This is the image sensor PCB. This PCB holds the CMOS sensor and the white illumination LEDs. It sits in the enclosure perpendicular to the long axis of the device, which points the sensor out the front of the unit.

Falstaff Assembly

Sensor Board with Lens Holder

The image below shows the sensor PCB with the milled plastic lens holder. The lens will screw into this plastic frame.

Falstaff Assembly

Sensor PCB mated with other PCBs in enclosure.

The PCB visible behind the Sensor PCB si the Main PCB. The Main PCB contains the processing core of the Falstaff unit. It has the ARM9 Processor, Flash and SDRAM.

Falstaff Assembly

Button PCB and Main PCB

The Button PCB (top) has the power supply, user interface (buttons and LEDs) and the interface between the sensor board and the main board.

Falstaff Assembly

Green Design

August 21st, 2006 by Team Member

Hardware LabAt Exbiblio we take responsibility for the things we make and do, and strive to leave beauty in our wake. This means our products should be beneficial to our users, not harmful to them, and likewise our products should not be harmful to the environment or the people manufacturing them.

The main aspects of an electronic device like Exbiblio’s oPen scanner that would cause environmental impact are the circuit board, the components on the circuit board (chips, resistors, capacitors, etc.), the battery, the case, and the packaging. Transportation is also a factor, but should be smaller than the others, and energy usage during customer usage should be very small compared to these manufacturing impacts, so we’re concentrating on them. So far, the green design considerations for are mostly going smoothly. This is a brief summary, more detail on each aspect will appear in the future.


Back to School

August 18th, 2006 by Hugh

The Staten Island Advance has some advice on what to buy for the coming new school year. Along side advanced index cards and a pillow that connects to your iPod, it mentions a clutch of smart pens.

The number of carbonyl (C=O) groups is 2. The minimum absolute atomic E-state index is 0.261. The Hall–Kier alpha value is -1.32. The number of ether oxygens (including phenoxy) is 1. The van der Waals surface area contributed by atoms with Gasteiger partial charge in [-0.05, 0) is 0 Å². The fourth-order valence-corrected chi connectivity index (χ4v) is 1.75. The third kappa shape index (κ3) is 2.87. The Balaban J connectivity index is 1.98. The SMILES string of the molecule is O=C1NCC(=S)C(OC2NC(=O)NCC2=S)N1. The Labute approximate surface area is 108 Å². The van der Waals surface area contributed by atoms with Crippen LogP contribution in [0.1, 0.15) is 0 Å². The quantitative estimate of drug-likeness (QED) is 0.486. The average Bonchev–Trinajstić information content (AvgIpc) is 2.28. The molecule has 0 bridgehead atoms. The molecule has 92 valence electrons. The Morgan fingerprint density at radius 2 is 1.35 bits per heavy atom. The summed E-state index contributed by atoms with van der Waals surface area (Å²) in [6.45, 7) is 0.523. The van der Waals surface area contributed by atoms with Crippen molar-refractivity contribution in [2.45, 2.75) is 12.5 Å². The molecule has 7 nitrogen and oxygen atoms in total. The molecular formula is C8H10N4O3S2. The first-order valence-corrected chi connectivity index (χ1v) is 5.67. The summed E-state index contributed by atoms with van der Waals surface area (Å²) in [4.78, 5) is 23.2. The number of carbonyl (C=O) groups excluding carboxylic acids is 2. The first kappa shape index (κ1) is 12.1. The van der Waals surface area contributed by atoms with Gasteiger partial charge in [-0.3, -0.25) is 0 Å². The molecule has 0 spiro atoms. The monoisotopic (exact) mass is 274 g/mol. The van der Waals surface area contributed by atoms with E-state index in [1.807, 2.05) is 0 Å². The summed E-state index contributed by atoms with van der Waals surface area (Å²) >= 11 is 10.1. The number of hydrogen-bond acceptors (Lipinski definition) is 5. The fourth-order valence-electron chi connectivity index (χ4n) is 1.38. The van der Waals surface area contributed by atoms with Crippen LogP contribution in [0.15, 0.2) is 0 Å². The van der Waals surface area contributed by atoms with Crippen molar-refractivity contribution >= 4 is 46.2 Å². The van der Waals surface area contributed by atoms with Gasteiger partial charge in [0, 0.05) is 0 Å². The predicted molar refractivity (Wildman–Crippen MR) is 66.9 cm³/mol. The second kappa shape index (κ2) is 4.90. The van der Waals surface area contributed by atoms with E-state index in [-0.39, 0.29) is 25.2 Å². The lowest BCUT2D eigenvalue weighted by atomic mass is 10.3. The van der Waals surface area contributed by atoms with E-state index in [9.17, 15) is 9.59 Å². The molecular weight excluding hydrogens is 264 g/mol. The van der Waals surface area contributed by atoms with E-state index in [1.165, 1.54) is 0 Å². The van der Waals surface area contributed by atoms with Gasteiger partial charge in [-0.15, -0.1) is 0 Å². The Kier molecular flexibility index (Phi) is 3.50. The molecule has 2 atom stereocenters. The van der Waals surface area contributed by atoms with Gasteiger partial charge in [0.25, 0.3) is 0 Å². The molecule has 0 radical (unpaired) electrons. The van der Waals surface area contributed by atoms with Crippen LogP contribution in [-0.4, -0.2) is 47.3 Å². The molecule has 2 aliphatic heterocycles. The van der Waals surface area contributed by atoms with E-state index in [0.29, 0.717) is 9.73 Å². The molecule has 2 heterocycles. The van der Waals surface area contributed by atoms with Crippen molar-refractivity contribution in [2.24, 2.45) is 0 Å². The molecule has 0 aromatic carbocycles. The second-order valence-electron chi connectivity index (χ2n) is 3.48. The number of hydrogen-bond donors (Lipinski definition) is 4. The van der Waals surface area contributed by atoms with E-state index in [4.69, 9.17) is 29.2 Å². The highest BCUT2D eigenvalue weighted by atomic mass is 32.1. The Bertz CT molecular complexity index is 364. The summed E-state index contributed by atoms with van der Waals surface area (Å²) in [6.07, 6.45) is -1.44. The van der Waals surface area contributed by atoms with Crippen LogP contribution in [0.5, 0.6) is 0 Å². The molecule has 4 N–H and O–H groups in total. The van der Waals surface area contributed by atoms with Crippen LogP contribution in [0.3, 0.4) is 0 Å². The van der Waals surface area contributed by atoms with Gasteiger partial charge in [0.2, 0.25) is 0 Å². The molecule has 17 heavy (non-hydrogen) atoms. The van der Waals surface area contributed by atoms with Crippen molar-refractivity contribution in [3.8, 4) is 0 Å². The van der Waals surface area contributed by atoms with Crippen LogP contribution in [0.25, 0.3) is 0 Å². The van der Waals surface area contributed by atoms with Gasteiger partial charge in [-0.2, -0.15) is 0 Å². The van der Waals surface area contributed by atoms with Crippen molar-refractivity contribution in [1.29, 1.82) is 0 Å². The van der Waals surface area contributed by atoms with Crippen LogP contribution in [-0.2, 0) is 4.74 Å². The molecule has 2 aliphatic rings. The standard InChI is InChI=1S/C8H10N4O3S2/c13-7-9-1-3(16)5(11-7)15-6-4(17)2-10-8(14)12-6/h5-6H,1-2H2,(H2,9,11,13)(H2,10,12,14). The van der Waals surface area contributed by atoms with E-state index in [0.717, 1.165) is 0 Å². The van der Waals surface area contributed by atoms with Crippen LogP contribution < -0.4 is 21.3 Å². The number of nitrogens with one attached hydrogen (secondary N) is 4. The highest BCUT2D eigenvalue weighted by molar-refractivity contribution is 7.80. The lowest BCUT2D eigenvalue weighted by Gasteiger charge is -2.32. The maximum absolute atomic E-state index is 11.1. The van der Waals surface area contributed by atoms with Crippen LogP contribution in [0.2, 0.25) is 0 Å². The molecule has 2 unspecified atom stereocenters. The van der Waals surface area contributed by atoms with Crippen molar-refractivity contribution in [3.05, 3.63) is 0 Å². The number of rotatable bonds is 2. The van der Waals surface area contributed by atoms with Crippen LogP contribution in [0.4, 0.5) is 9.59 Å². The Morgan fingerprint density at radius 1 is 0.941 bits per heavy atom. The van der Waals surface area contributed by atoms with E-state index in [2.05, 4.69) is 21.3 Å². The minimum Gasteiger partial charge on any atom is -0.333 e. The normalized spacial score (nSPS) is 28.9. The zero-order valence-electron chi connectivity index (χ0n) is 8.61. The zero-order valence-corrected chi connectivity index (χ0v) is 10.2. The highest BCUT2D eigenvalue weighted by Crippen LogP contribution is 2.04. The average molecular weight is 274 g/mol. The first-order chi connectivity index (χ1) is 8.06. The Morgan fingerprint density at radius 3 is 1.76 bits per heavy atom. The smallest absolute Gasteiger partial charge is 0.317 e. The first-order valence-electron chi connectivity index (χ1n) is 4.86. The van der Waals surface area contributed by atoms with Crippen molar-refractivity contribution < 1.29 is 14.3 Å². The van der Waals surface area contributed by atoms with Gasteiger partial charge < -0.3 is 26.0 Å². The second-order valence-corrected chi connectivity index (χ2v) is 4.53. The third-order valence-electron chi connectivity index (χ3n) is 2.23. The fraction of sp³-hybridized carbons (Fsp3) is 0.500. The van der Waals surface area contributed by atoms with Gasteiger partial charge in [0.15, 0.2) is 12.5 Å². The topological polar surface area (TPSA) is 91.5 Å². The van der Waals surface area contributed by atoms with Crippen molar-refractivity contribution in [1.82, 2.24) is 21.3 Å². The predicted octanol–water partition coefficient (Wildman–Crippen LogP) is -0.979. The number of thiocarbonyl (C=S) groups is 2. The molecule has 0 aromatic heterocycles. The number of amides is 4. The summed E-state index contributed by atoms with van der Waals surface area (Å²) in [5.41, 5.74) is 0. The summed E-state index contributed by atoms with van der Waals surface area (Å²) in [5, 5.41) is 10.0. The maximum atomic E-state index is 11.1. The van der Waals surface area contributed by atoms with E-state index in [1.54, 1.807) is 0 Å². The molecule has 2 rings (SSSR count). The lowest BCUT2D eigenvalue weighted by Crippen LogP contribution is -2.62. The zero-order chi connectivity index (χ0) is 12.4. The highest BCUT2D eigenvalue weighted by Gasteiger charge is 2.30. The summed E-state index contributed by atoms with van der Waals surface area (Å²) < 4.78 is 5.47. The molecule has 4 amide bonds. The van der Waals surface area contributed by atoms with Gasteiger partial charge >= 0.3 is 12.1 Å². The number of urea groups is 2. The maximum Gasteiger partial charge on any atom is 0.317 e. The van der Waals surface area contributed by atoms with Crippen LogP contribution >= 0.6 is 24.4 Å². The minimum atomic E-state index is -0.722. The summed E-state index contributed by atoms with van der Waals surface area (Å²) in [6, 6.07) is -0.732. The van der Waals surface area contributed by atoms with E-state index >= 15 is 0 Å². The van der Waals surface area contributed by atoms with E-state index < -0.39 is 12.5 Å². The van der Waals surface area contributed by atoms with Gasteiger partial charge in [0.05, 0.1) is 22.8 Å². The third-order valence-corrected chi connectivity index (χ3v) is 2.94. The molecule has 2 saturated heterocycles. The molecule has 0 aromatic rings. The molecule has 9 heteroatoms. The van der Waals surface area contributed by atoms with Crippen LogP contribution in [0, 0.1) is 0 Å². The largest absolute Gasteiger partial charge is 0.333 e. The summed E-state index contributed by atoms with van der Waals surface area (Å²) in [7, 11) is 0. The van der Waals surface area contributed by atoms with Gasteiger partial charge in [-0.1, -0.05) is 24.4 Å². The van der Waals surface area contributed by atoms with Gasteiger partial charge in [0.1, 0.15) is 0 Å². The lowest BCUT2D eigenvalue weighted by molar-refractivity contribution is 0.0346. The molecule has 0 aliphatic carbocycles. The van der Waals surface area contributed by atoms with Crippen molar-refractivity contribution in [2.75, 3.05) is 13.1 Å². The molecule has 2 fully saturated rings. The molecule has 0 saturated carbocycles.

• Leapfrog Fly Pentop Computer: No ordinary ball-point, this pen actually has a computer inside it. An optical scanner reads everything you write and can perform many functions. It can solve math problems, translate English words into another language, remind you of your daily schedule, and if you draw a piano, Leapfrog will let you play it. Circuit City, $99.99.
  • Wizcom SuperPen Professional Handheld Scanner and Dictionary: Use your pen scanner as you read and study, scanning important information into the pen. Then later download it onto your computer to create study guides. It can store up to 1,000 pages of text. The pen also has built-in dictionaries and a thesaurus. The scanner can also turn text into speech. Staples, $199.99
  • Logitech Digital Pen is an alternative to taking a laptop to class. The Logitech digital pen is used in conjunction with “smart paper” which was developed to interact with the pen. The pen records handwriting and sketches, and then will convert notes into computer text, storing up to 40 pages at a time. It looks like a regular pen and lasts eight hours before needing to be recharged. From, $134.95.

A Scanner Darkly

August 18th, 2006 by Hugh

Keanu ReevesHere’s a movie that Exbiblio folk should go and see – A Scanner Darkly
– staring an animated Keanu Reeves and told in the style of a “graphic novel” come to life. The critics describe it as “difficult” but that’s never been a word to put Exbiblio people off. The scanner in question sees into the heart and mind. Now there’s a challenge for the scanner pen mark II.

The cross-over technology with which the film was made might be of interest too. The Scotsman reports:

Scanner was shot as a live-action movie and then fed into a computer, whereupon artists digitally traced over some frames by hand, using an electronic pen tablet.

The lines between traditional and digital media are getting more blurred all the time.

Hardware Demo at Company Lunch

August 2nd, 2006 by Adam

Ian 400
Dsc02420 400